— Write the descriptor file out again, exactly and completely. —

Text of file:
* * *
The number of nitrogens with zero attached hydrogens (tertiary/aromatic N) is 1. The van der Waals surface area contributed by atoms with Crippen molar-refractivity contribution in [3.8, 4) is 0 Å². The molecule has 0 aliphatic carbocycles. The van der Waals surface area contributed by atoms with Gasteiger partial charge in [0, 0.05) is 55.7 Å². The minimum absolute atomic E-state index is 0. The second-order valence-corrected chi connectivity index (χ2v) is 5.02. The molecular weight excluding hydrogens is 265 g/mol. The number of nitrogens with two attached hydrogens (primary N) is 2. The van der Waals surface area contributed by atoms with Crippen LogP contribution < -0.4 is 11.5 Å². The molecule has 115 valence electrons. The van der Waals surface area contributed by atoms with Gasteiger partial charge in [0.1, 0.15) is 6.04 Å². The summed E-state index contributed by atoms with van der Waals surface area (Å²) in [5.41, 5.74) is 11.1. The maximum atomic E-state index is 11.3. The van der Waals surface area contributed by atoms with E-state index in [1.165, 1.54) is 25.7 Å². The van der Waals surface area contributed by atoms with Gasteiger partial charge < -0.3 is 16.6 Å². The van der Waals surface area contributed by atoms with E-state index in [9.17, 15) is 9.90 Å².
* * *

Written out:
The number of nitrogens with zero attached hydrogens (tertiary/aromatic N) is 1. The van der Waals surface area contributed by atoms with Crippen molar-refractivity contribution in [3.8, 4) is 0 Å². The molecule has 0 aliphatic carbocycles. The van der Waals surface area contributed by atoms with Gasteiger partial charge in [0, 0.05) is 55.7 Å². The minimum absolute atomic E-state index is 0. The second-order valence-corrected chi connectivity index (χ2v) is 5.02. The molecular weight excluding hydrogens is 265 g/mol. The number of nitrogens with two attached hydrogens (primary N) is 2. The van der Waals surface area contributed by atoms with Crippen LogP contribution < -0.4 is 11.5 Å². The molecule has 115 valence electrons. The van der Waals surface area contributed by atoms with Gasteiger partial charge in [0.1, 0.15) is 6.04 Å². The summed E-state index contributed by atoms with van der Waals surface area (Å²) in [5.41, 5.74) is 11.1. The maximum atomic E-state index is 11.3. The van der Waals surface area contributed by atoms with E-state index in [1.165, 1.54) is 25.7 Å². The van der Waals surface area contributed by atoms with Gasteiger partial charge < -0.3 is 16.6 Å². The van der Waals surface area contributed by atoms with E-state index in [9.17, 15) is 9.90 Å².